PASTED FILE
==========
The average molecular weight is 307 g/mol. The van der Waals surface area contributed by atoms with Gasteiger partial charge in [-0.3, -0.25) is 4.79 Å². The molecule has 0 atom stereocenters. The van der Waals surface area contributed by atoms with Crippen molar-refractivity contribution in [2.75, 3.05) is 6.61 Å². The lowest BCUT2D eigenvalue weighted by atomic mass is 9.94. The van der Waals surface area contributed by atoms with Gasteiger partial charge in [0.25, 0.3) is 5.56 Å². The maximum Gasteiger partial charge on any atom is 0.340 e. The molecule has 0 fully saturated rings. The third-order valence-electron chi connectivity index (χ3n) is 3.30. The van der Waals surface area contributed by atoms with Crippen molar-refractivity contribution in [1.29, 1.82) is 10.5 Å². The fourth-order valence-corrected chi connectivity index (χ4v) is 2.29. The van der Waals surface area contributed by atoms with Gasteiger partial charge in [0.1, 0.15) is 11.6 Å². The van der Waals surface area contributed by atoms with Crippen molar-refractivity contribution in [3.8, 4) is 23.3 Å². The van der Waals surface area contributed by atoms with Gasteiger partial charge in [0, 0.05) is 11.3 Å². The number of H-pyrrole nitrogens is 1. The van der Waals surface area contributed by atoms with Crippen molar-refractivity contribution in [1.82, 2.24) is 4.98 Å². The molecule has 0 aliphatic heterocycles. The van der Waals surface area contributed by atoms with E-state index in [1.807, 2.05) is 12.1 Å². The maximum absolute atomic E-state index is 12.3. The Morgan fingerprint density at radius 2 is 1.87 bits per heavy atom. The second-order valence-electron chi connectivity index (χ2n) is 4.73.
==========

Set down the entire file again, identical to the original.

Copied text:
The average molecular weight is 307 g/mol. The van der Waals surface area contributed by atoms with Gasteiger partial charge in [-0.3, -0.25) is 4.79 Å². The molecule has 0 atom stereocenters. The van der Waals surface area contributed by atoms with Crippen molar-refractivity contribution in [2.75, 3.05) is 6.61 Å². The lowest BCUT2D eigenvalue weighted by atomic mass is 9.94. The van der Waals surface area contributed by atoms with Gasteiger partial charge in [0.25, 0.3) is 5.56 Å². The maximum Gasteiger partial charge on any atom is 0.340 e. The molecule has 0 fully saturated rings. The third-order valence-electron chi connectivity index (χ3n) is 3.30. The van der Waals surface area contributed by atoms with Crippen molar-refractivity contribution in [1.29, 1.82) is 10.5 Å². The fourth-order valence-corrected chi connectivity index (χ4v) is 2.29. The van der Waals surface area contributed by atoms with Gasteiger partial charge in [0.1, 0.15) is 11.6 Å². The van der Waals surface area contributed by atoms with Crippen molar-refractivity contribution in [3.8, 4) is 23.3 Å². The van der Waals surface area contributed by atoms with Gasteiger partial charge in [0, 0.05) is 11.3 Å². The number of H-pyrrole nitrogens is 1. The van der Waals surface area contributed by atoms with Crippen molar-refractivity contribution in [1.82, 2.24) is 4.98 Å². The molecule has 0 aliphatic heterocycles. The van der Waals surface area contributed by atoms with E-state index in [1.807, 2.05) is 12.1 Å². The maximum absolute atomic E-state index is 12.3. The Morgan fingerprint density at radius 2 is 1.87 bits per heavy atom. The second-order valence-electron chi connectivity index (χ2n) is 4.73.